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i98) FOR HEALTH AND PLEASURE. 99 Fo Baird, of the Smithsonian Institution, Washington, D. C, shows that besidescontaining carbonate of iron in heavy deposits, it also contains: Grains tothe gallon. Silica 2.687 Alumina 0.234 Calcium sulphate. 18.074 Calcium chloride 170.498 Potassium chloride 97.741 Sodium chloride 1,052.475 Magnesium chloride 1.067 Magnesium carbonate 11.779 The bathing accommodations consist of a number of private tubs, for vaporor steam, and hot mud baths. The latter is the great Indian cure for rheuma-tism. Besides supplying these baths, this wonderful water is run into an outsidesummer bath i66 x 204 feet, three feet deep at the upper, and seven at the lower,side, arranged with foot-runs and spring-boards, thus affording amusement forhundreds at a time. WILLARD CANON AND FALLSAre reached via the Union Pacific to Ogden, and thence via the Utah &Northern Branch of the Union Pacific to Willard Station, where a good teamcan be had for the falls. The distance from

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Image from page 263 of “Journal of the Bombay Natural History Society” (1886)
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Identifier: journalofbombayn221913bomb
Title: Journal of the Bombay Natural History Society
Year: 1886 (1880s)
Authors: Bombay Natural History Society
Subjects: Natural history
Publisher: Bombay, Bombay Natural History Society
Contributing Library: Smithsonian Libraries
Digitizing Sponsor: Smithsonian Libraries

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ff, but the eagle, after running and flapping along the ground,soared into the air and showed that it was (juite unhurt. What the end ofthis unnsual combat would have been had no one appeared on the scene ishard to say. But the odds seemed in favour of jackal. The eagle, Avhichmust have been surprised and rushed by the jackal before it could taketo flight, was obviously pinned to its ground by the superior mobility of itsassailant. For, if for an instant it had abandoned facing its adversary,which it would necessarily have had to do in order to get on the wing,its seizure and discomfiture were a quick certainly. In all probaToility the 190 JOURNAL, BOMBAY NATURAL HIST. SOCIETY, Vol. XXII. jackal, who, in addition, had all the advantages of the offensive, wouldby the rapidity of its movements have eventually exhausted its opponentand obtained the opening it so hungrily sought. H. A. F. MAGRATH, Lieut.-Col.KoHAT, December 1912. No. v.—TSAING (BIBOS SONDAICUS) FOUND WITHVILLAGE CATTLE.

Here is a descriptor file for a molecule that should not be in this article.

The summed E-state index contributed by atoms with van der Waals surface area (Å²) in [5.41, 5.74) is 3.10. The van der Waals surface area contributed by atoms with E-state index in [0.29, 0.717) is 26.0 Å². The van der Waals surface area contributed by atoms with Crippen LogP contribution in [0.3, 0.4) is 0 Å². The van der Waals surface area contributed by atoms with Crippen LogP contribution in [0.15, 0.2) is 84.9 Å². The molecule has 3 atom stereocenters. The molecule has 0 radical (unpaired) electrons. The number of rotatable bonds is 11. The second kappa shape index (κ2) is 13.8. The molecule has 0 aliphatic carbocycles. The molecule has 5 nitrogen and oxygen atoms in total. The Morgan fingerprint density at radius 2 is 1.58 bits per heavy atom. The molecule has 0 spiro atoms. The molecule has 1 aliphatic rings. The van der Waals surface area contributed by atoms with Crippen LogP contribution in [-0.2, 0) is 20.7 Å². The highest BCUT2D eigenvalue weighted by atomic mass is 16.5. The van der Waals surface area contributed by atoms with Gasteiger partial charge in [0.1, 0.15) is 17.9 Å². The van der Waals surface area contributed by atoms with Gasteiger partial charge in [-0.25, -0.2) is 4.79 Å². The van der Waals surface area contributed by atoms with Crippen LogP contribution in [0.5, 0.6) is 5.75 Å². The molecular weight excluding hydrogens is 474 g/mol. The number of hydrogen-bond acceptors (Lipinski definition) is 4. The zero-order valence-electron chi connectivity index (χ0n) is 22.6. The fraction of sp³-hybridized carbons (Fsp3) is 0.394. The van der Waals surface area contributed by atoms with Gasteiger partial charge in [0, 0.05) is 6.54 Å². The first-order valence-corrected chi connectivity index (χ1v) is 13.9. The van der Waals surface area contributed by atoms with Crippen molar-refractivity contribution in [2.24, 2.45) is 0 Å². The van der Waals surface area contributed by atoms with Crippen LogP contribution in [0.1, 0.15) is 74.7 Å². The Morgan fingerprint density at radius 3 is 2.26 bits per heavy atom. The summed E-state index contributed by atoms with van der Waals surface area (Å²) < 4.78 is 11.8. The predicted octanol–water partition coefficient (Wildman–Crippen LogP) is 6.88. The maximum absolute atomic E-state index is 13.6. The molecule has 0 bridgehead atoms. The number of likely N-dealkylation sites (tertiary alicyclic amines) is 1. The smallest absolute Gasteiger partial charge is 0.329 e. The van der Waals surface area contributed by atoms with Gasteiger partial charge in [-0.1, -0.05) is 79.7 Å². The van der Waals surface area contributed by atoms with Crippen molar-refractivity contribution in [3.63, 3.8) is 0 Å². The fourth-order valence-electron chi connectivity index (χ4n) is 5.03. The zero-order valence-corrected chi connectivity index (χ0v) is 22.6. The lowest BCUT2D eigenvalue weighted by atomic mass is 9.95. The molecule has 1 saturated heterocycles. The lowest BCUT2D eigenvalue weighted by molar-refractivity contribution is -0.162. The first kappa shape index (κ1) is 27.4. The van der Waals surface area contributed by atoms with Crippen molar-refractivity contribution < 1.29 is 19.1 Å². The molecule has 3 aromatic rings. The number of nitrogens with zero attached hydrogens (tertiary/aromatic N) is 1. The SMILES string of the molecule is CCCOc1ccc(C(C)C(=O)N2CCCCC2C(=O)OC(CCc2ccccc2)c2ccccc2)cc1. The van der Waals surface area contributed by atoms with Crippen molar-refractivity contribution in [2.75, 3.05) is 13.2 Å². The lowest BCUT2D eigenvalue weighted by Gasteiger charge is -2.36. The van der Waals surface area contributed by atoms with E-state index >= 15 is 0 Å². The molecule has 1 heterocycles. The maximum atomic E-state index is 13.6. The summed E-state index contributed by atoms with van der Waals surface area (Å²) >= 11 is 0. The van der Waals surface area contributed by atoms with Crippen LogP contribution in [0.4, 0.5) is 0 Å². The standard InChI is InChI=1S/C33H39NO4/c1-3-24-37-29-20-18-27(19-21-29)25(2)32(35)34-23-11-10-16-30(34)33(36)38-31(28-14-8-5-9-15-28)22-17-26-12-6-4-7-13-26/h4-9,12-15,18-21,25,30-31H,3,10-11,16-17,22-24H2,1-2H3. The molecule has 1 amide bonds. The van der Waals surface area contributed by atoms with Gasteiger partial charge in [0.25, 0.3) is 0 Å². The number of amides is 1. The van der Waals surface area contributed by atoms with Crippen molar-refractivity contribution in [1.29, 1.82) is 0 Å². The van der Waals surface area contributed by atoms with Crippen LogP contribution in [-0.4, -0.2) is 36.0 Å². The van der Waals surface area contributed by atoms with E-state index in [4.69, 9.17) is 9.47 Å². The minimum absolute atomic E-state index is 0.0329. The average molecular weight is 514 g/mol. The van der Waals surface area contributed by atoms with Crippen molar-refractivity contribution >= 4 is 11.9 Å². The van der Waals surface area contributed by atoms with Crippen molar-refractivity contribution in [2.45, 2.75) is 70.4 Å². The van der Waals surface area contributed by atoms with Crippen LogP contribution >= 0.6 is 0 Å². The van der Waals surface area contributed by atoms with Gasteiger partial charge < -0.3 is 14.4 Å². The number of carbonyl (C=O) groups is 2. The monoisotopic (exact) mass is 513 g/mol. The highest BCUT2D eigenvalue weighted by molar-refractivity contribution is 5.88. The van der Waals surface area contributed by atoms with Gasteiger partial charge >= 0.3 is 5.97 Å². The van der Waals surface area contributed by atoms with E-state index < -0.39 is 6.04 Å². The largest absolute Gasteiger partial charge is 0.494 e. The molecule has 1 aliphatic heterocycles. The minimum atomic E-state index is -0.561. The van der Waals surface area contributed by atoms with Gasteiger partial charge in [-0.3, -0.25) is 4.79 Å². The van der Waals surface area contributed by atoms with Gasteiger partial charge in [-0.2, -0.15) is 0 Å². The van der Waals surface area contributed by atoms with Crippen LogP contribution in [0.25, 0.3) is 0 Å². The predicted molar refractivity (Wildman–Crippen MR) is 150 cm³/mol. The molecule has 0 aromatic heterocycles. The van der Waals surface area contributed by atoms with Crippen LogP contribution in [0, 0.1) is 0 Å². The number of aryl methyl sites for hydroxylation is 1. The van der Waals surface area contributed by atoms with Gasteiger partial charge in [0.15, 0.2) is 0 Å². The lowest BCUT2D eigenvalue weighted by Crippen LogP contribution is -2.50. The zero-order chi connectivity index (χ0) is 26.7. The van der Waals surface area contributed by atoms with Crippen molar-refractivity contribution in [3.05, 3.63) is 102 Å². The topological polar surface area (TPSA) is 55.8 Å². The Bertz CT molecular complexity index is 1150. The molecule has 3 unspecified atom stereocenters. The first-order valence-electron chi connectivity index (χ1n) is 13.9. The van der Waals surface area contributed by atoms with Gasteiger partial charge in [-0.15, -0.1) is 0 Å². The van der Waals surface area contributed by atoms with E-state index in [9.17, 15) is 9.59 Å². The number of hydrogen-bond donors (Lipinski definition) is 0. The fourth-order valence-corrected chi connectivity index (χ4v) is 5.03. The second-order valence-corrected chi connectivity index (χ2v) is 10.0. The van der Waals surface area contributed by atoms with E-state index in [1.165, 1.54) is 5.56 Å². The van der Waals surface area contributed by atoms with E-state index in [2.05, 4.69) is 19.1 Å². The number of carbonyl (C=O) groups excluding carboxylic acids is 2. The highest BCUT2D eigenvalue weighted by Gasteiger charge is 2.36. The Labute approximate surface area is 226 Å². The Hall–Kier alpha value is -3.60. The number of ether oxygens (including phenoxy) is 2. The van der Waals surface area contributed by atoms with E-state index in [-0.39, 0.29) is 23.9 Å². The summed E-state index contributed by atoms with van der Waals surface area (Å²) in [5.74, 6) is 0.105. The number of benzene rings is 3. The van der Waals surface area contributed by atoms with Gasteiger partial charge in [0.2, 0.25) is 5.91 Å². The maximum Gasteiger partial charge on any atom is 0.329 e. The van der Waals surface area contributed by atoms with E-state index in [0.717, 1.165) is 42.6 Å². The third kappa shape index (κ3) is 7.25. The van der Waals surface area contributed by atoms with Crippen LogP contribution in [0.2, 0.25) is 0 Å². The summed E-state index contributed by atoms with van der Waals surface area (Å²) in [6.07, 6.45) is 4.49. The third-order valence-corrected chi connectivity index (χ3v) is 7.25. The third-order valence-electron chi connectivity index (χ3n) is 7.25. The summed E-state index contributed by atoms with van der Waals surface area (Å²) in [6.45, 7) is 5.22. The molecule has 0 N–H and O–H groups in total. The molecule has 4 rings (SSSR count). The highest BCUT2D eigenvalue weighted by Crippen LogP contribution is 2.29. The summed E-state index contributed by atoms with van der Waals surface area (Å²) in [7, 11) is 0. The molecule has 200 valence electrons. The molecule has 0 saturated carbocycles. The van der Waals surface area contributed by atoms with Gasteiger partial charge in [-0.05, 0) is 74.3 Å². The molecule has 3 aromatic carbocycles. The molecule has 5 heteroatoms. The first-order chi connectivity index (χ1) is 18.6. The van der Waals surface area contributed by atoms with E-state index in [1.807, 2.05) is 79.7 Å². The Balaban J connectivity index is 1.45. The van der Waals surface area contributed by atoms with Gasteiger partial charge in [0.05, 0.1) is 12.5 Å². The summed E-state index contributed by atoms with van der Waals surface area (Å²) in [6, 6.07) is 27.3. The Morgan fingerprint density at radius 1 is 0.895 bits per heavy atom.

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The Tsaing will be noticed above with a smaU white cross above, the fourthanimal from the left. With reference to Mr. Hauxwells letter, dated 26th February 1912,about a Tsaing found with village cattle, page 1072 of Vol. XXI, I herewithsend you a photograph which I took after Mr. Hauxwell left Bammauk.This time the animal allowed me to get up to within 70 feet of him. Heis absolutely harmless, and often sleeps quite near the village. He hasbeen known even to have slept within the village fence. On one occasion,when he was paying marked attention to a particular cow, the owner, tokeep him off, built a fence round his pen. The Tsaing was not to bedaunted. He cleared the fence and got in. On another occasion, anaggressive village bull attempted to make a stand against the Tsaing, butone heave was sufficient to convince the foolish bull that he was no matchto the Tsaing. The belief in the village is that this Tsaing is the re-incarnation of aPhongyi (Buddhist priest) who used to cure peop